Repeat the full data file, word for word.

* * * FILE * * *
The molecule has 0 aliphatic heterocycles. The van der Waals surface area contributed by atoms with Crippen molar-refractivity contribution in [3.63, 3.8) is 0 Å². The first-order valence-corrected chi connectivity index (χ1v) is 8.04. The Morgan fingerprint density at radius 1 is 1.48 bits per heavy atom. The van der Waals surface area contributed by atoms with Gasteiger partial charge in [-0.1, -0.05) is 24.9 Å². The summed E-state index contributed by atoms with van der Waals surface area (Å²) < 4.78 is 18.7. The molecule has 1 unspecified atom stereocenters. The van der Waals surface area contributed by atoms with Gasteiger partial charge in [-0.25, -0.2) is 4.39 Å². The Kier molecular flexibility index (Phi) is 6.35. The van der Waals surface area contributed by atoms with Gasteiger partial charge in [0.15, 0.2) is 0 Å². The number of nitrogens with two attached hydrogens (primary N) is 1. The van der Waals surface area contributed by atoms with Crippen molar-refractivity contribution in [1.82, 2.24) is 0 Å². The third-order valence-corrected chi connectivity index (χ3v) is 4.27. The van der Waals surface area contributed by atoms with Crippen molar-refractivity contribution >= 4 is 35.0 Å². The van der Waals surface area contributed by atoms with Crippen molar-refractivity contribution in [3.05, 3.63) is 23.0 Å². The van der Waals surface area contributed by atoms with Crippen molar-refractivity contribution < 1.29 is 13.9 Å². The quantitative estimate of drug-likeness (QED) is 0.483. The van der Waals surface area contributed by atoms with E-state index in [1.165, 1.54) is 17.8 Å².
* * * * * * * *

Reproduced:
The molecule has 0 aliphatic heterocycles. The van der Waals surface area contributed by atoms with Crippen molar-refractivity contribution in [3.63, 3.8) is 0 Å². The first-order valence-corrected chi connectivity index (χ1v) is 8.04. The Morgan fingerprint density at radius 1 is 1.48 bits per heavy atom. The van der Waals surface area contributed by atoms with Gasteiger partial charge in [-0.1, -0.05) is 24.9 Å². The summed E-state index contributed by atoms with van der Waals surface area (Å²) < 4.78 is 18.7. The molecule has 1 unspecified atom stereocenters. The van der Waals surface area contributed by atoms with Gasteiger partial charge in [-0.25, -0.2) is 4.39 Å². The Kier molecular flexibility index (Phi) is 6.35. The van der Waals surface area contributed by atoms with Gasteiger partial charge in [0.15, 0.2) is 0 Å². The number of nitrogens with two attached hydrogens (primary N) is 1. The van der Waals surface area contributed by atoms with Crippen molar-refractivity contribution in [1.82, 2.24) is 0 Å². The third-order valence-corrected chi connectivity index (χ3v) is 4.27. The van der Waals surface area contributed by atoms with Crippen molar-refractivity contribution >= 4 is 35.0 Å². The van der Waals surface area contributed by atoms with Crippen molar-refractivity contribution in [3.05, 3.63) is 23.0 Å². The van der Waals surface area contributed by atoms with Crippen molar-refractivity contribution < 1.29 is 13.9 Å². The quantitative estimate of drug-likeness (QED) is 0.483. The van der Waals surface area contributed by atoms with E-state index in [1.165, 1.54) is 17.8 Å².